– Ryan

  4. Kit says:

    Time for Speaking as a Linguist, with Kit La Touche.

    One thing that we-as-linguists see a lot is misplaced, poorly-understood and poorly-executed vilification of and crusades against passive voice. The number of times I’ve heard someone give an example of “passive voice” that was utterly wrong and not an example of it at all, in the midst of a rant against it—let me tell you! And the number of times I’ve heard people exhort writers to never use it. It’s infuriating in the same way that pop-psychology bothers psychological professionals—it’s like seeing your tools misused in inexpert hands.

    But this, this is the right thing. Describing it as tofu-y is just right. It’s not that the passive voice is somehow wrong, it’s just stylistically usually the wrong choice. Love it.

    • Ryan Macklin says:

      Kit,

      Yeah. There are places where it’s useful and the right tool, but that should be the intent rather than accident. (Whether the intent with writing or the intent with revising and leaving it.) Accidental passive voice that would read better otherwise should be revised, just as anything that was hastily written in order to just get it done should be revised.

      It confuses new writers because of how some teachers teach past & past perfect tense, and the focus in the passive voice crusade of the verb form rather than where the subject is. Etc. etc.

      I will say that I left quite a bit highlighted in the document, and a good amount that I did chance wasn’t passive voice, but just repeated words or other crappy construction that needed to be cleaned up.

      – Ryan

    • Kit says:

      Just to clarify, we’re agreeing here.

      I think it’d be really great if there were some discussion of the difference between “subject” and “agent”, and how the passive voice relates to changing the typical relationship between those two roles. I think that might help people a lot with passive voice recognition. But then again, I’m thinking about freshman linguistics papers, so.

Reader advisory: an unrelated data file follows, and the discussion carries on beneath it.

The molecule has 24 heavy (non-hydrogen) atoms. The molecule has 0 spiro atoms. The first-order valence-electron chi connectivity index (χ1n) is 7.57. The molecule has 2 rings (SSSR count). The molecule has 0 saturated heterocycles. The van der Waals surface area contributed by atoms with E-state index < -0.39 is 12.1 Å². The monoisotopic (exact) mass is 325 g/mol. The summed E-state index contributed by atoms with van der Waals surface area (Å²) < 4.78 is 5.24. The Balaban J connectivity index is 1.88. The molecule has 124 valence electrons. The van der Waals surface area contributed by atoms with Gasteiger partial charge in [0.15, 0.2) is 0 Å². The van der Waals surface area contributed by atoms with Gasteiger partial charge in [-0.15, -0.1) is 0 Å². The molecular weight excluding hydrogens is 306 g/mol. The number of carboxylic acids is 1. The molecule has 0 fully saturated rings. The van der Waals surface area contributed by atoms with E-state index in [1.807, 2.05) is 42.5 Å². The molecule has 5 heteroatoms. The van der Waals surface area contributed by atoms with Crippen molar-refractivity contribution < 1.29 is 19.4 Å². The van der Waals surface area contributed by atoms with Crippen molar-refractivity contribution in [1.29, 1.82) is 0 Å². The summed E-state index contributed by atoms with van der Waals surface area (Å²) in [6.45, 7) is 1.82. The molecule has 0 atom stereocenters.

• Ryan Macklin says:

      \m/

      Now I’m pondering the psychological state involved when constructing such a sentence. But that’s (a) well outside my knowledge of psychology and (b) well outside the scope here.

      – Ryan

  5. Ryan Macklin says:

    A friend pointed out that this won’t work with Word 2007:
    http://www.macworld.com/article/1054320/microsoft.html

    – Ryan

  6. Jason Pitre says:

    For the readers: the is existing functionality for finding passive voice in word 2007. Under the spell check => advanced? you can set it to look for “style and grammar” rather than merely “grammar.” This will allow you to set the grammer check to automatically flag passive voice.
    /cellphone comment

  7. Rich says:

    Is errant pedantry welcome, or am I just going to be annoying if I engage in it? I’m going to go ahead with it since this is a grammar post. If you can’t get pedantic in a grammar post, where can you, right?